Melanie Dobson: Trials on the Trail
(August 30, 2012)
Seattle: Many events in our country's history have shaped us into the nation we are today-countless stories of brave men and women giving up the lives they knew in hopes of making better ones for their families. Sometimes they lost everything they owned to build this nation, but in the midst of their losses, many of them discovered faith and love. Life was especially difficult along the Oregon Trail, as depicted in Where the Trail Ends by Melanie Dobson (Summerside Press/October 2012/ISBN: 978-1-60936-686-5/$12.99), one of two debut releases in Summerside Press' new American Tapestries™ line of historical romance novels.
It's 1842, and for 2,000 miles along the trail to Oregon Country, eighteen-year-old Samantha Waldron and her family have faced tremendous challenges to reach the Willamette Valley before winter. They have weathered autumn storms, hunger, thirst and the dangers of a wild and unfamiliar country. After the loss of first their mother and then their father along the trail, Samantha and her younger brother, Micah, are rescued from the mighty Columbia River by British exporter Alexander Clarke.
Once the three of them arrive at Fort Vancouver, Samantha is overwhelmed with men vying for her affections; after all, few women made the journey, especially unmarried ones. However, the only man who intrigues her, Alex, is already promised to another. When his betrothed arrives unexpectedly from England to escort him home, Samantha becomes determined to create a home for herself and Micah in the fertile valley far away from the fort. But how will an unmarried woman support herself and her brother in the wilderness alone? When Micah disappears into the wilderness one rainy night, Samantha must rely on the man she has fallen in love with-the man she's trying desperately to forget-to rescue her brother again before it's too late.
Where the Trail Ends is the one of two releases launching in Summerside's new American Tapestries™ series this fall. Each novel in this line sets a heart-stirring love story against the backdrop of an epic moment in American history. Whether they fought in her battles, built her cities or forged paths to new territories, a diverse tapestry of men and women shaped this great nation into the Land of Opportunity. Even then, as is true now, the search for romance was a major part of the American Dream.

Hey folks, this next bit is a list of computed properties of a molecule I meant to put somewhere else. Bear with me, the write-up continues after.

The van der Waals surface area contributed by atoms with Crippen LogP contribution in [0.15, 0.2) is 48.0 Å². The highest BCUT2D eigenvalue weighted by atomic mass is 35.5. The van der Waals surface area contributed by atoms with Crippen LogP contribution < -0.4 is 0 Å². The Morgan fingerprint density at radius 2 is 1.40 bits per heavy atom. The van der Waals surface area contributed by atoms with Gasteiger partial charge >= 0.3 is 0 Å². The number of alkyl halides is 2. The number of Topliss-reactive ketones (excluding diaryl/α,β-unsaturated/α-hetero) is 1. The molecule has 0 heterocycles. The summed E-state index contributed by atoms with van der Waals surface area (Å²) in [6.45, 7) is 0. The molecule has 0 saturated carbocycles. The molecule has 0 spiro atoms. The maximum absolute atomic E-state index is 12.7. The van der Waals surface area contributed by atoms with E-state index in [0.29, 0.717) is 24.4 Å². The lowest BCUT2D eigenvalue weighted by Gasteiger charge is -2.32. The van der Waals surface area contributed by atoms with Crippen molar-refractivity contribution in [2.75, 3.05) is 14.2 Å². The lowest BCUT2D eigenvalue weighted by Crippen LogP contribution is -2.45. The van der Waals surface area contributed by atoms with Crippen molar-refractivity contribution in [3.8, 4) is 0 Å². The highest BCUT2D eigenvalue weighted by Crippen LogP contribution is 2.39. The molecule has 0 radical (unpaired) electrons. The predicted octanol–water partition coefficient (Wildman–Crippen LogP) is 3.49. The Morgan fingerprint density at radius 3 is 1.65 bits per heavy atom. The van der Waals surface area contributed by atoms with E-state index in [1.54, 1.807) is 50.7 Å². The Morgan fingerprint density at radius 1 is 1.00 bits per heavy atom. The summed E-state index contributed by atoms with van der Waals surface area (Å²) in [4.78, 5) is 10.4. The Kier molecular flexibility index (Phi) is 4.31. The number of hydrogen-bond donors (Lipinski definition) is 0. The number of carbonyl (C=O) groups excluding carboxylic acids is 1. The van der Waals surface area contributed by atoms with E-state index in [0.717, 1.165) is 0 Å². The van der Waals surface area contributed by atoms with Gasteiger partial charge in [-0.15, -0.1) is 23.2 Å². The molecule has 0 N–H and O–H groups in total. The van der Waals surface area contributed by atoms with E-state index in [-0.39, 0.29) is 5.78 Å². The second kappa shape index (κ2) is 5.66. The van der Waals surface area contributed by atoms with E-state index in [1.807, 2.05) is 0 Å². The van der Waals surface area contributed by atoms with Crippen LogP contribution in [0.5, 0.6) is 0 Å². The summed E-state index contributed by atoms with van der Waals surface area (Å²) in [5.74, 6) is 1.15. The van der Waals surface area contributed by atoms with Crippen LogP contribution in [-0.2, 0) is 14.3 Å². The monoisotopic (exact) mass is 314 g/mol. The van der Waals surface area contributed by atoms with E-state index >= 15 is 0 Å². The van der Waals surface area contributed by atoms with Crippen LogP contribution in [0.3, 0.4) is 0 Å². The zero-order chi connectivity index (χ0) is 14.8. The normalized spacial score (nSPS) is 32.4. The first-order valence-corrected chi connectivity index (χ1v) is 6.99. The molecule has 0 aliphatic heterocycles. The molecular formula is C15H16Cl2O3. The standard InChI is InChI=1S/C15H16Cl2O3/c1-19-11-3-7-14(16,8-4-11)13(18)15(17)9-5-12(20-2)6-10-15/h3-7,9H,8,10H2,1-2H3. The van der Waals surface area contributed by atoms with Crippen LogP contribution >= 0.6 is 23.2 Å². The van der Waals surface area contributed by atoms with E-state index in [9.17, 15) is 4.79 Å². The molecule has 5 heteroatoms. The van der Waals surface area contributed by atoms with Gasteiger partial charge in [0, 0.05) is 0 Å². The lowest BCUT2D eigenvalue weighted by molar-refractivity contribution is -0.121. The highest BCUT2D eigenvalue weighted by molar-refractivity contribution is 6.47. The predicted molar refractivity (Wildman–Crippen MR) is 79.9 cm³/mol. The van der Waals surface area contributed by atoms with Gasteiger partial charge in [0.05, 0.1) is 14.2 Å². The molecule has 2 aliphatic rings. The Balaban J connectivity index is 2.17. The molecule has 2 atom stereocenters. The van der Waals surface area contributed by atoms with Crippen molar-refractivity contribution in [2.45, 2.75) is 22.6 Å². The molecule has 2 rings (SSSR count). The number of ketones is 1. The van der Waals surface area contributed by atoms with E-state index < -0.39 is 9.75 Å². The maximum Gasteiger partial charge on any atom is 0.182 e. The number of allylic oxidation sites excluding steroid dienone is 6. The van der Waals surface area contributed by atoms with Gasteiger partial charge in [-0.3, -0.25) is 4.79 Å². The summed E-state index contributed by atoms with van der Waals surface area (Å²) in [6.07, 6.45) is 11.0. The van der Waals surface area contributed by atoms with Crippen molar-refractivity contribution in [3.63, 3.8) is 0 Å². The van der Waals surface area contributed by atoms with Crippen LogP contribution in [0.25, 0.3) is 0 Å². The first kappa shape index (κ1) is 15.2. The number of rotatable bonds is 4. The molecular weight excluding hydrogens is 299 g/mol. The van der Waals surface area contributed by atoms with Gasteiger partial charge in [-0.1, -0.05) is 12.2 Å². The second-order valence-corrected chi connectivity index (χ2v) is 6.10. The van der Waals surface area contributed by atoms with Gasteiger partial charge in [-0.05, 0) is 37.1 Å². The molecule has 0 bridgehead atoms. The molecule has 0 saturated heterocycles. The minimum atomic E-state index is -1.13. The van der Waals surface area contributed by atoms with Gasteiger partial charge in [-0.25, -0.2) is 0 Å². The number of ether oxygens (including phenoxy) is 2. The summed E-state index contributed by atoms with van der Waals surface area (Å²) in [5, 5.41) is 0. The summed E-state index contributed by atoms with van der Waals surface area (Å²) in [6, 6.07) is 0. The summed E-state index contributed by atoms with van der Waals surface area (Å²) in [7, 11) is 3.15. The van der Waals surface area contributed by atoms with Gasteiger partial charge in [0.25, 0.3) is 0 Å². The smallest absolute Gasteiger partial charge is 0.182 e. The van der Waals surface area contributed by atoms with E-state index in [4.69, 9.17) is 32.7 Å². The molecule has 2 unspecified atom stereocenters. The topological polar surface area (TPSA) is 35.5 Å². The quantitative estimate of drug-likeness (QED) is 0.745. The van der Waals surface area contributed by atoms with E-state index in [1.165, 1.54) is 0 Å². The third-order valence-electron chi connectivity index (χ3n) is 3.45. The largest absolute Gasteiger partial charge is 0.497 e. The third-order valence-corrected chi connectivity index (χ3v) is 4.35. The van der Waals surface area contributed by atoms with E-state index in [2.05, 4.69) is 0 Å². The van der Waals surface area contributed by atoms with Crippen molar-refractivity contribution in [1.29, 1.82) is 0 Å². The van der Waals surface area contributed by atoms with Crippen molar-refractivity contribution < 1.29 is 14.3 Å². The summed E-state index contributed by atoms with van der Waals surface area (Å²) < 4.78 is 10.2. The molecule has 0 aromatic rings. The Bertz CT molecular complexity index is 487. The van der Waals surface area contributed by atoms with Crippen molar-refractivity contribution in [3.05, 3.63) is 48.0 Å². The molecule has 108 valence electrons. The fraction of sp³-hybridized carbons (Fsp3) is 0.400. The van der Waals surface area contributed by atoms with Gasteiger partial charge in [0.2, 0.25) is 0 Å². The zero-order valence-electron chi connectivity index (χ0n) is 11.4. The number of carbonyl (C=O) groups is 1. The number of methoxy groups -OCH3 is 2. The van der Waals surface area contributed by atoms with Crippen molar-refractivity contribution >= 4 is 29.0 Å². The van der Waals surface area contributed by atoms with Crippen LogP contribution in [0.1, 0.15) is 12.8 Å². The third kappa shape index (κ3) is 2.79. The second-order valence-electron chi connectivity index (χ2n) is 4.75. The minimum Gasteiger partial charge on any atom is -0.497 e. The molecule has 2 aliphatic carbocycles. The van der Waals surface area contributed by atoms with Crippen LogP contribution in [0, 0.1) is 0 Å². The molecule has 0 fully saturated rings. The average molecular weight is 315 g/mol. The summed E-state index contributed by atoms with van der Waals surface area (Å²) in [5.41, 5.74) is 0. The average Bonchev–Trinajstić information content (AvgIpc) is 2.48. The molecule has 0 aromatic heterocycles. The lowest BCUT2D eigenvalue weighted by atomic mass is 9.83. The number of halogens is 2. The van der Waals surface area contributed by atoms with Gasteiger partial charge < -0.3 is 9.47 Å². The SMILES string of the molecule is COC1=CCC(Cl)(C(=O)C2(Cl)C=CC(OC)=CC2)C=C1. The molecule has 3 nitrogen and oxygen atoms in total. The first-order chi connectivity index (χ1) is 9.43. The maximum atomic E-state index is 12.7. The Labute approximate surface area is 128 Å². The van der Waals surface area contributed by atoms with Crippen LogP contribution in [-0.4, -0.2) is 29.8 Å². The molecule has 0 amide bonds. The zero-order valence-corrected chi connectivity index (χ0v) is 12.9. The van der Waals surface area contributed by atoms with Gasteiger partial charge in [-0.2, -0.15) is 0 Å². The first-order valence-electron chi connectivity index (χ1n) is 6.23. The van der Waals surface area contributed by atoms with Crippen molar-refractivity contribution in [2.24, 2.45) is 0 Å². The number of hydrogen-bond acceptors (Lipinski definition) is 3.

Melanie Dobson's writing has allowed her to travel to and explore many locales around the country, but she was excited that Where the Trail Ends allowed her to stick closer to home. "Our family moved to Oregon six years ago, and I've been intrigued by the unique history of this state ever since," explains Dobson. "Writing this novel gave me the wonderful opportunity to delve into the history of my new home state and learn about the strength and determination of the first Oregonians."
Dobson has always had a love for reading about history but admits she was much fonder of the stories than the timelines. She often has to force herself to stop the research process in order to start writing, and she loves learning new facts along the way. "I've always been fascinated by how these emigrants could survive six months on supplies from a wagon, so almost every detail of the research captivated me. While I once thought that pioneers rode their wagons west, I discovered that almost everyone walked the entire two thousand miles from Missouri."
Through her stories, Dobson enjoys sharing with her readers what she's learned along the way and bringing to life the stories of what might have happened in a time gone by. In each of her books, she includes an "Author's Note" to give readers an added bonus of more background behind the history of the story and pointers on where to go to learn even more.
However, by the time readers reach the end of the book, she hopes they have experienced an entertaining glimpse into our nation's history as well as a reminder of how God cares for those who put their trust in Him. "Where the Trail Ends is about God's faithfulness and protection and also about crossing over into what The Pilgrim's Progress calls the 'Celestial City.' I pray God will use this story about a harrowing physical journey to encourage people wherever they are on their own journey."